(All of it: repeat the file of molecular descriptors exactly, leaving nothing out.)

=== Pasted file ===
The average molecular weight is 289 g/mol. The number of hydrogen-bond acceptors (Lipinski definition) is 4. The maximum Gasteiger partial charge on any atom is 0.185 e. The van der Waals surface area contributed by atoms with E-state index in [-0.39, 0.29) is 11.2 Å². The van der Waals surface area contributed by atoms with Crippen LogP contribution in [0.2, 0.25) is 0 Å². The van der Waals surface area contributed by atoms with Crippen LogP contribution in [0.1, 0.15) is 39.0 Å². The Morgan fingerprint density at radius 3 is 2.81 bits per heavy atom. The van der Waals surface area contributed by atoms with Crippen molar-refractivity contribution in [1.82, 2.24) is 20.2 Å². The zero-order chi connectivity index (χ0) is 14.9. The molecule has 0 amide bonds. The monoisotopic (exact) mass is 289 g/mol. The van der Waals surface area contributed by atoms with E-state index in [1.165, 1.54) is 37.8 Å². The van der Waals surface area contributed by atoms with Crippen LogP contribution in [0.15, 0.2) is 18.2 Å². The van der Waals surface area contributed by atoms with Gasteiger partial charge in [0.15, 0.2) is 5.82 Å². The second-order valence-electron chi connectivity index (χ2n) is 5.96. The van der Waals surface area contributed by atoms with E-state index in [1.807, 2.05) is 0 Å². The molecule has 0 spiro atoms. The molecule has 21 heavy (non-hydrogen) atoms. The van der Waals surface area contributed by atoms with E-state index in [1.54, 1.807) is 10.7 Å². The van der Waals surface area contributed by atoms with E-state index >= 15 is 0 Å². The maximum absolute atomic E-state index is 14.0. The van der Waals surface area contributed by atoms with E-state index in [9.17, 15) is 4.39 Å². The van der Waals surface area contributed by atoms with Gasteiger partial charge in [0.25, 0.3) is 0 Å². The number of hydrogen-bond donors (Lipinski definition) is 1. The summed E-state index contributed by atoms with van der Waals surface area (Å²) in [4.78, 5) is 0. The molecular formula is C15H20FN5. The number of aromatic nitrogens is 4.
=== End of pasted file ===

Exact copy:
The average molecular weight is 289 g/mol. The number of hydrogen-bond acceptors (Lipinski definition) is 4. The maximum Gasteiger partial charge on any atom is 0.185 e. The van der Waals surface area contributed by atoms with E-state index in [-0.39, 0.29) is 11.2 Å². The van der Waals surface area contributed by atoms with Crippen LogP contribution in [0.2, 0.25) is 0 Å². The van der Waals surface area contributed by atoms with Crippen LogP contribution in [0.1, 0.15) is 39.0 Å². The Morgan fingerprint density at radius 3 is 2.81 bits per heavy atom. The van der Waals surface area contributed by atoms with Crippen molar-refractivity contribution in [1.82, 2.24) is 20.2 Å². The zero-order chi connectivity index (χ0) is 14.9. The molecule has 0 amide bonds. The monoisotopic (exact) mass is 289 g/mol. The van der Waals surface area contributed by atoms with E-state index in [1.165, 1.54) is 37.8 Å². The van der Waals surface area contributed by atoms with Crippen LogP contribution in [0.15, 0.2) is 18.2 Å². The van der Waals surface area contributed by atoms with Gasteiger partial charge in [0.15, 0.2) is 5.82 Å². The second-order valence-electron chi connectivity index (χ2n) is 5.96. The van der Waals surface area contributed by atoms with E-state index in [1.807, 2.05) is 0 Å². The molecule has 0 spiro atoms. The molecule has 21 heavy (non-hydrogen) atoms. The van der Waals surface area contributed by atoms with E-state index in [1.54, 1.807) is 10.7 Å². The van der Waals surface area contributed by atoms with E-state index >= 15 is 0 Å². The maximum absolute atomic E-state index is 14.0. The van der Waals surface area contributed by atoms with E-state index in [9.17, 15) is 4.39 Å². The van der Waals surface area contributed by atoms with Gasteiger partial charge in [0.25, 0.3) is 0 Å². The number of hydrogen-bond donors (Lipinski definition) is 1. The summed E-state index contributed by atoms with van der Waals surface area (Å²) in [4.78, 5) is 0. The molecular formula is C15H20FN5. The number of aromatic nitrogens is 4.